Melanopsin-expressing retinal ganglion cells are intrinsically photosensitive cells that are involved in non-image forming visual processes such as the pupillary light reflex and circadian entrainment but also contribute to visual perception. Here we used immunohistochemistry to study the morphology, density, distribution, and synaptic connectivity of melanopsin-expressing ganglion cells in four post mortem human donor retinas. Two types of melanopsin-expressing ganglion cells were distinguished based on their dendritic stratification near either the outer or the inner border of the inner plexiform layer. Outer stratifying cells make up on average 60% of the melanopsin-expressing cells. About half of the melanopsin-expressing cells (or 80% of the outer stratifying cells) have their soma displaced to the inner nuclear layer. Inner stratifying cells have their soma exclusively in the ganglion cell layer and include a small proportion of bistratified cells. The dendritic field diameter of melanopsin-expressing cells ranges from 250 (near the fovea) to 1,000 µm in peripheral retina. The dendritic trees of outer stratifying cells cover the retina independent of soma location. The dendritic fields of both outer and inner stratifying cells show a high degree of overlap with a coverage factor of approximately two. Melanopsin-expressing cells occur at an average peak density of between ∼20 and ∼40 cells/mm2 at about 2 mm eccentricity, the density drops to below ∼10 cells/mm2 at about 8 mm eccentricity. Both the outer and inner stratifying dendrites express postsynaptic density (PSD95) immunoreactive puncta suggesting that they receive synaptic input from bipolar cells.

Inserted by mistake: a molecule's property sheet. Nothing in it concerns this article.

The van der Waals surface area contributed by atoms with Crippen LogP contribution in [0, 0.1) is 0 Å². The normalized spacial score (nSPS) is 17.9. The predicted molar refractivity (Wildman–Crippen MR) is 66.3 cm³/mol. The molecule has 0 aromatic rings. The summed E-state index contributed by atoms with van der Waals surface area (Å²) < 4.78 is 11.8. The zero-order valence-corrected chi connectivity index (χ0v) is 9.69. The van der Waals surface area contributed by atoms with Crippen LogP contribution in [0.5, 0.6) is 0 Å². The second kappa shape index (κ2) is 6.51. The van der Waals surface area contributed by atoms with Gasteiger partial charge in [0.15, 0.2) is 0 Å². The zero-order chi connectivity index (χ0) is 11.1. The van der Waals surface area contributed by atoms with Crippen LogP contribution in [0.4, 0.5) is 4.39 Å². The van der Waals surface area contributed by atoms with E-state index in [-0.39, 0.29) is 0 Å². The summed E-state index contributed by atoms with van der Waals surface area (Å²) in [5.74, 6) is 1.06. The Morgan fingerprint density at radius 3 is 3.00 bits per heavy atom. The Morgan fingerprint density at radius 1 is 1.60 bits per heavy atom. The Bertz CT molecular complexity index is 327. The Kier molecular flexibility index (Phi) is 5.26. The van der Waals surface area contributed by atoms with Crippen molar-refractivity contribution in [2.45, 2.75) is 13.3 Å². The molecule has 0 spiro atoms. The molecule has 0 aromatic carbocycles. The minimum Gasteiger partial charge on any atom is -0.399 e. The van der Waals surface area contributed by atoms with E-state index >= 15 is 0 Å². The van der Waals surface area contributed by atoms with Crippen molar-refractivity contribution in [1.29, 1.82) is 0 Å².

Keywords: RRID: AB_10807979; RRID: AB_2079751; intrinsically photosensitive ganglion cells; primate retina; synaptic input.
© 2017 Wiley Periodicals, Inc.